April 23, 2018
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GOP cutting Pell Grants ‘pound foolish’

Helping more Mainers attain college or other post-secondary education is essential for the state’s economic future. Most state policy leaders understand this, and many are working on various fronts to ensure that more than the current 34 percent complete an associate or bachelor’s degree. But a move in Congress would undermine those efforts.

The current Republican budget proposal, crafted by House Budget Committee Chairman Paul Ryan, R-Wisc., would reduce the federal Pell Grant program. Pell Grants are awarded to low-income students.

More than 32,000 Maine students are expected to receive Pell Grants in the 2012-13 school year, the period in which the proposed cuts would take effect. Currently, the average Pell Grant award for those Maine students is $3,760. If the cuts are maintained in the final budget, more than 5,000 students will not be eligible for the grants, and the average grant will drop to less than $2,000.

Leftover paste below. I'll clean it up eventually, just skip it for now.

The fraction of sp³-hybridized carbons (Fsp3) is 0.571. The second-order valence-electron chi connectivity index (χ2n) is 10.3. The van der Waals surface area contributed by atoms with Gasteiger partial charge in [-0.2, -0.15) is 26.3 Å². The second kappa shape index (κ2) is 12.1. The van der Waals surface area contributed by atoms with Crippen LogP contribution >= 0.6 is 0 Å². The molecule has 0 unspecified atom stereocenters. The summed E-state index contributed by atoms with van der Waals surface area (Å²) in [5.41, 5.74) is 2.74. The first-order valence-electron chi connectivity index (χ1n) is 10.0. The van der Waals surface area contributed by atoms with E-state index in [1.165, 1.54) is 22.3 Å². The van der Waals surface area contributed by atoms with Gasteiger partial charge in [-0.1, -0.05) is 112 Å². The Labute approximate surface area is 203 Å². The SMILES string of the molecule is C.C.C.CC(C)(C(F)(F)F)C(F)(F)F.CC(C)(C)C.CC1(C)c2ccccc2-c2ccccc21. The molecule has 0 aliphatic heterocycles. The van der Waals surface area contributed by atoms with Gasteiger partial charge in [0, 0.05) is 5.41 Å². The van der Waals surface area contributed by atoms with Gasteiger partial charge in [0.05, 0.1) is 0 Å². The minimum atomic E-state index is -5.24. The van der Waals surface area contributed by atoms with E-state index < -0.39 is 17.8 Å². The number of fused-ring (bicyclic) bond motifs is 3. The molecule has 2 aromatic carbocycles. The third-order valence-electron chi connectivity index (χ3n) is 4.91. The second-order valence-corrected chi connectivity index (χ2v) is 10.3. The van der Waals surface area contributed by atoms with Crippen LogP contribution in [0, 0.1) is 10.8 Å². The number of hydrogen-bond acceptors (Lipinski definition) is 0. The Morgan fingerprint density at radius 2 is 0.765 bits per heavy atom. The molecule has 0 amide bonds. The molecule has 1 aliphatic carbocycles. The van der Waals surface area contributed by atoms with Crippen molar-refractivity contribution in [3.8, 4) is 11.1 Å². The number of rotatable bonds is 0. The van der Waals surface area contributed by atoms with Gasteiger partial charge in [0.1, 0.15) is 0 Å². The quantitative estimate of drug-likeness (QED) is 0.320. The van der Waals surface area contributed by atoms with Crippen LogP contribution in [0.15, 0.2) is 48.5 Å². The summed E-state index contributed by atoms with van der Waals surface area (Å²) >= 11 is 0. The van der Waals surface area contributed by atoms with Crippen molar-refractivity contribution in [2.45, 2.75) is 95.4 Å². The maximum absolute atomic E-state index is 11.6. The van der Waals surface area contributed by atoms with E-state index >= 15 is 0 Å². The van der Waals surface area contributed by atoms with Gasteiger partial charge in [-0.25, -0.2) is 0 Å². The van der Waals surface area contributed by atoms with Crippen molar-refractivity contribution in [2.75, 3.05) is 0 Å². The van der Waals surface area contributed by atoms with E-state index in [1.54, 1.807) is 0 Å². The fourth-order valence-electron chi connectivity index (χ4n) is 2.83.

According to data from the advocacy group Education Trust, “after exhausting all sources of grant aid, the typical low-income student must come up with more than $11,000 a year to attend a public or private nonprofit college.” This means low-income families often must borrow an amount equivalent to nearly three-quarters of family income for just one child to attend a four-year college.

By contrast, middle-class students typically finance the equivalent of 27 percent of family income, while high-income students finance just 14 percent of their family income, according to Education Trust.

Pell Grants were created in 1965 to assist lower-income and middle-income students. The program was whittled down in President George W. Bush’s budget proposals and continues to be seen by the GOP as a target for spending cuts, though Maine’s Republican senators have supported the program.

Republicans in Congress are focusing on reducing federal spending as a means of reining in the deficit. This is certainly a worthy goal. But budget writers are given choices. When they choose between funding one program over another, they should consider long-term merits. By this measure, Pell Grants should see an increase in funding, since the more people who complete post-secondary education the better our economy will fare in the competitive global marketplace. At the very least, cuts to the program must not stand.

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